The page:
Ludrová – All Saints Church


   The church was built in the third thirty years of the 13th century. In the first half of the fifteenth century, the interior and partly also the external façades of the church were decorated with wall paintings. In 1447, the village of Ludrová was taken over by post-Hussite troops, which may have been connected with the addition of a church tower, badly damaged before 1466. At the beginning of the 16th century, the southern aisle was built, and in the 17th century, the tower was rebuilt and a wall was built around the church.
   Despite the Reformation, the church remained in the hands of Catholics throughout the 16th and early 17th centuries. Protestants did not took it over until 1617 and kept it until 1679, also used it for shorter periods during the anti-Habsburg uprisings, a dynasty traditionally associated with Catholicism. It finally returned to the hands of Catholics in 1709.
   In 1826, a new church was built in the village, and the old one gradually began to deteriorate. In 1843, however, it was renovated thanks to the efforts of Móric Rakovski from Liptovská Štiavnica. In 1954, the building was purchased by the state and handed over to the administration of the Liptov Museum in Ružomberok. In the period from 1958 to 1966, the church underwent a complete renovation and in the 1970s it was opened to the public.


   The church was erected on a flat, open area, outside the village, as a simple early Gothic structure, typical of the Liptov region. At that time it consisted of a single nave and a narrower square chancel. The four-sided tower on the axis of the west facade was added in the 15th century, while the southern aisle was added at the beginning of the 16th century.
   The oldest windows of the church had very narrow openings, they were relatively high and splayed on both sides. A slightly more unusual circular opening was also used in the southern wall of the chancel. The Gothic window in the southern aisle was much wider, pointed.
   Inside, the priestly part of the church was separated from the main nave by an ogival arcade of the chancel, and a single presbytery bay was covered with a cross-rib vault, fastened with a boss with a painted face of Christ. Characteristic for the church was the clearly uneven, undulating surface of the chancel walls. The main nave was covered with a flat, wooden ceiling and opened to the south aisle with a wide arcade.
   The walls of the presbytery, window jambs and the vault were decorated with frescoes, painted around 1420-1440 by an unknown author, under the influence of the Western European style of Gothic painting. They depicted the Christological cycle in 34 paintings, with the use of older late-Romanesque paintings depicting crosses, diamonds, triangles and lily patterns, placed mainly in window jambs and on the ribs of the vault. An interesting element was combining individual scenes, otherwise set in separate frames, by overlapping body parts or clothes of different characters. The painter did not attach importance to the strict arrangement of the individual scenes or their content. On the inner surface of the chancel arch he placed not five wise and foolish virgins, but only three, and the scene of the Last Supper was combined with the scene of washing the feet, so Jesus Christ appeared twice in one painting.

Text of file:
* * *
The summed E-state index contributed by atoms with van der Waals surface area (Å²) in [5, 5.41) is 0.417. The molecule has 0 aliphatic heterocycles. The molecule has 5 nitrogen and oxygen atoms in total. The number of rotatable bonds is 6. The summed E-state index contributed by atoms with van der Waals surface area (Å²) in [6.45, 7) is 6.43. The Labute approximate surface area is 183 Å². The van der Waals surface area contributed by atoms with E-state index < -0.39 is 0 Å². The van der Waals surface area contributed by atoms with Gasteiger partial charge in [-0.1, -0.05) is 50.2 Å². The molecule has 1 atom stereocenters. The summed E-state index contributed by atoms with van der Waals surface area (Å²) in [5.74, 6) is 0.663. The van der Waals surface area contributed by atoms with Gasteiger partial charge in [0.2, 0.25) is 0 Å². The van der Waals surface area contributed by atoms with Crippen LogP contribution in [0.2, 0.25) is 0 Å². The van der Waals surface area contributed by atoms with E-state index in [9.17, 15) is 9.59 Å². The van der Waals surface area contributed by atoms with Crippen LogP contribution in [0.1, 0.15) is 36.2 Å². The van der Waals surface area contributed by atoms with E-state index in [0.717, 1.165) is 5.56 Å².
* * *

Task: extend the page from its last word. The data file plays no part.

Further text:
Originally, the nave was also covered with polychromes, created around 1400 and belonging to the Italian-Byzantine style of wall painting. They depicted the Sorrowful Christ, the Mother of God and St. John the Baptist with two other saints, and also a little later St. George fighting the dragon.

Current state

   In 2011, the church underwent renovation, during which a new roof was installed and wall paintings covering the presbytery were restored. Today it is the most extensive series of medieval frescoes from the life of Christ in Slovakia, and at the same time one of the best-preserved (probably in their entire history they were never painted over or covered with plaster, even during the Reformation).
   The late Gothic southern portal is full of scratches, which, according to legend, were to leave the sabers of noblemen who in this strange way greeted the master of the house, in this case God. The Polish king, Jan Sobieski, was to make the greatest scratch when he returned home after the victorious battle with the Turks at Vienna in 1683.

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Website, Ludrová-Kút.